Around the Horn goes through all the teams in a certain division, talking about what they've done right, what they've done wrong, and what they need to do to get better. Usually I'll get to about two divisions a week. Today: the NL East.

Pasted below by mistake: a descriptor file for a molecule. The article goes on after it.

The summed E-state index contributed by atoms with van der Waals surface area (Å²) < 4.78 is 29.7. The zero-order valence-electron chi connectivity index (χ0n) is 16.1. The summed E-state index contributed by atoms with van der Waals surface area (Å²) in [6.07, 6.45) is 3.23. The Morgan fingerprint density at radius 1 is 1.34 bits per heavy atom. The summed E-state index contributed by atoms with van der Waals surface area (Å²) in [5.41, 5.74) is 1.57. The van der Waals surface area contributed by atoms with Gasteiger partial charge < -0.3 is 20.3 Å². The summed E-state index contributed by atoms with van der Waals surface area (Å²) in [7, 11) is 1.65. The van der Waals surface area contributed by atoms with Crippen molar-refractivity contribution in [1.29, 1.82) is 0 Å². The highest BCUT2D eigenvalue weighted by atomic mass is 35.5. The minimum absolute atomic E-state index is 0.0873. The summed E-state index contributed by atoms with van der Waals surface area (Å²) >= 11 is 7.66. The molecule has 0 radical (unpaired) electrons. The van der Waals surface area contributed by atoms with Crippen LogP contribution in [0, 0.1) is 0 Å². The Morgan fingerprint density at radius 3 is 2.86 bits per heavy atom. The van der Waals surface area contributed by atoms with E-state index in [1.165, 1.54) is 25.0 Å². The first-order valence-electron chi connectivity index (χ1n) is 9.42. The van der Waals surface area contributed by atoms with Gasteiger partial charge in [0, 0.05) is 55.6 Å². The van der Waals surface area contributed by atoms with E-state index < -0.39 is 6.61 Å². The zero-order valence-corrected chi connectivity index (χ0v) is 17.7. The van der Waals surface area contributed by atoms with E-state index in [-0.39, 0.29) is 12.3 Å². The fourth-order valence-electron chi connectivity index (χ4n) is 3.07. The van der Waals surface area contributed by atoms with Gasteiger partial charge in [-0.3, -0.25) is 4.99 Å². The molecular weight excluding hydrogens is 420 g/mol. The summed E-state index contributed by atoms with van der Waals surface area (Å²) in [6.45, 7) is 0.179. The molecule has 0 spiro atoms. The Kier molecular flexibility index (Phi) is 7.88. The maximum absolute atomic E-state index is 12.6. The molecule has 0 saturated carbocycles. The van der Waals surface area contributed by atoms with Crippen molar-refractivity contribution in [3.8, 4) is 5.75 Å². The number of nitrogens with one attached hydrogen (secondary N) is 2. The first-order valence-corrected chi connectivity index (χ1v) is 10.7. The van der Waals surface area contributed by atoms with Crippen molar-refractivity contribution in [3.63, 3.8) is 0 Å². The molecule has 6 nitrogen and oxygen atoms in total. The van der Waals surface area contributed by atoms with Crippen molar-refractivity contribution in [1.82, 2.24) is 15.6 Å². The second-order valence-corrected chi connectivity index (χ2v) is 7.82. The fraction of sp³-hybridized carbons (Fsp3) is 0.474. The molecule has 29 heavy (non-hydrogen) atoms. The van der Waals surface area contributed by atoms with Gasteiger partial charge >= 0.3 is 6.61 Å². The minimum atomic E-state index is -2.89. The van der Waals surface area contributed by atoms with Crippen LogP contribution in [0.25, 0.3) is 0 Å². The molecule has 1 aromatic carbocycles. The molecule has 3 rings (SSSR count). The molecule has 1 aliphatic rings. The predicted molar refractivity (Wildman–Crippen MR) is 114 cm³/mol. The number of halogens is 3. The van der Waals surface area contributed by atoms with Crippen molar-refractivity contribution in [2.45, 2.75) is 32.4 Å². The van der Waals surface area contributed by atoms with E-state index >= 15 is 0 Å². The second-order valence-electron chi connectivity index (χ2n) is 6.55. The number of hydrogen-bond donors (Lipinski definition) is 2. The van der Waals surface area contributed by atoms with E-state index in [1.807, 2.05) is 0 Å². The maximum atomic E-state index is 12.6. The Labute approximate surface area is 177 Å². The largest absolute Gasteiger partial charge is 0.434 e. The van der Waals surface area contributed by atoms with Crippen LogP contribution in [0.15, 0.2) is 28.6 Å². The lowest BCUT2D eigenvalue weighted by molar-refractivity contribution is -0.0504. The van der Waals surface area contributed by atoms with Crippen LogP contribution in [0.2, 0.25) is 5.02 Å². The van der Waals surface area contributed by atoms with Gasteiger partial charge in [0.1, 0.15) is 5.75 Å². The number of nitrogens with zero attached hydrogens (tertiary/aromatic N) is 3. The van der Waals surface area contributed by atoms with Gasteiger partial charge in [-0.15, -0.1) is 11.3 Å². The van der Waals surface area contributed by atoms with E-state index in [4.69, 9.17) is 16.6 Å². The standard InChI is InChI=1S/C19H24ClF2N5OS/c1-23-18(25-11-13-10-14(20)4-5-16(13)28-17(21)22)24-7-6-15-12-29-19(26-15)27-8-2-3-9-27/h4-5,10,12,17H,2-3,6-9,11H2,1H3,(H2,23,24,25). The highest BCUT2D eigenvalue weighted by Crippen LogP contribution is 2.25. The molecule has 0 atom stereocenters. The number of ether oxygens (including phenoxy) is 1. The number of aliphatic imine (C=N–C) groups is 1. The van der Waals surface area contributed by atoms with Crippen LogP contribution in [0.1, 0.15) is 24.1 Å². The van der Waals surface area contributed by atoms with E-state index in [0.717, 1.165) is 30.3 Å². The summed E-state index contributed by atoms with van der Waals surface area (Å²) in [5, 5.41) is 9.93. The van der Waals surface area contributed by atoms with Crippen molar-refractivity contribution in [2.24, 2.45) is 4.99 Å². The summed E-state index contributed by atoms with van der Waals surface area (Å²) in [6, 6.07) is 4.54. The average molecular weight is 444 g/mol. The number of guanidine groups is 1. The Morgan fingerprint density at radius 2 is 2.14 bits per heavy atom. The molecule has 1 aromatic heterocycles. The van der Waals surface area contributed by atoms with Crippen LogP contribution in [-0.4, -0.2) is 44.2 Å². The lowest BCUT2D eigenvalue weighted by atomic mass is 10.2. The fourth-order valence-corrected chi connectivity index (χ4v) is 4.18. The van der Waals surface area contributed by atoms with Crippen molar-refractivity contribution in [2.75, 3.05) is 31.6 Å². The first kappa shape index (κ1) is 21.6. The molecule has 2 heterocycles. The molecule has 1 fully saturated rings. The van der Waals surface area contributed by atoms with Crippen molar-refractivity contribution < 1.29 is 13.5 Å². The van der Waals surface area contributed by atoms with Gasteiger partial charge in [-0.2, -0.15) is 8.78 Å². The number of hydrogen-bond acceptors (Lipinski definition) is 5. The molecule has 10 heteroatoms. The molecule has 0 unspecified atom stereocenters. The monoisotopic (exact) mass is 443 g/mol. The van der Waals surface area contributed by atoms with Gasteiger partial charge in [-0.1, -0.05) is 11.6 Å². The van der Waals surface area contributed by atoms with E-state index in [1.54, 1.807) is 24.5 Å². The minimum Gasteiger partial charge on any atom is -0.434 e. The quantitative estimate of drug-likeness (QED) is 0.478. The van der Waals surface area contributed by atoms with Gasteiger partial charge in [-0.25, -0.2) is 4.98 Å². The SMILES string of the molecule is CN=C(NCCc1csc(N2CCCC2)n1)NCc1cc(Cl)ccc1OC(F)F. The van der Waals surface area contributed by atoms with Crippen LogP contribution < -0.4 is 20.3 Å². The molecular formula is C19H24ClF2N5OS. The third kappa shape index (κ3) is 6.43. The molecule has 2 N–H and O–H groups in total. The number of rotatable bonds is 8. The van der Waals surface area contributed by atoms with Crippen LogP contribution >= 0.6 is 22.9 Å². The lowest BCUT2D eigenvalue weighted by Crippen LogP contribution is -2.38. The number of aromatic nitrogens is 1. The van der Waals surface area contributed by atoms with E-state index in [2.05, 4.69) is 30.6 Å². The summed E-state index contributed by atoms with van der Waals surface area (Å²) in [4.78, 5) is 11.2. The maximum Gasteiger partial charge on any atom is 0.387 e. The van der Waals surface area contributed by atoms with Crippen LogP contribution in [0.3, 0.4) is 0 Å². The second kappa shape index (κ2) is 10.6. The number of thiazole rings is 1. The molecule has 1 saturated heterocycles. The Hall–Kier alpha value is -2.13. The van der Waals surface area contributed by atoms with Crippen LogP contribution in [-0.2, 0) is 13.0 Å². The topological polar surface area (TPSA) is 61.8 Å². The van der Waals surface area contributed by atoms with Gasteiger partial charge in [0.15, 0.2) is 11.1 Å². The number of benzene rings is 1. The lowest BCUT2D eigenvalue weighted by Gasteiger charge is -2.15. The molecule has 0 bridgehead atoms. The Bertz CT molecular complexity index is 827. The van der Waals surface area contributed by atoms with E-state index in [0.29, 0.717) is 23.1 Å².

New York: The Mets were thought to be easily the best team in the NL at the beginning of the season, but I'm not sure that's true anymore; personally, I'd probably take either the Brewers or the Padres ahead of them at this point. Their lineup was supposed to be amazing, but they're just eighth in the league in runs scored. None of their regulars have an OPS above .900, though David Wright is just a few points below it, and Jose Reyes and Carlos Beltran are also in the 800's. Shawn Green has a .770 OPS, but that certainly doesn't tell the whole story; he's hitting a stellar .309/.356/.511 (BA/OBP/SLG) against righties, but shouldn't be in the lineup against lefties (.208/.274/.273). Unfortunately, due to the Mets' injury problems and talent problems at the corner outfield spots, they have to keep Green in the lineup pretty much every day. Moises Alou hit well when he was playing, but he's been out since mid-May due to injury, meaning the Mets have to keep giving at-bats to players like Carlos Gomez (.303 OBP, though he's injured too) and Ricky Ledee (who had an OBP of .242 last year). Lastings Milledge has been hurt, though I'm not sure they'd want to bring him up even if he was healthy. I guess his trade value must be kinda shot, as the Mets don't like his personality but haven't dealt him yet. Second base and catcher have been problem areas for the Mets as well; Paul Lo Duca hasn't hit for any power this year, and he's not getting on base that often either, and Damion Easley and Jose Valentin haven't given the Mets much at second.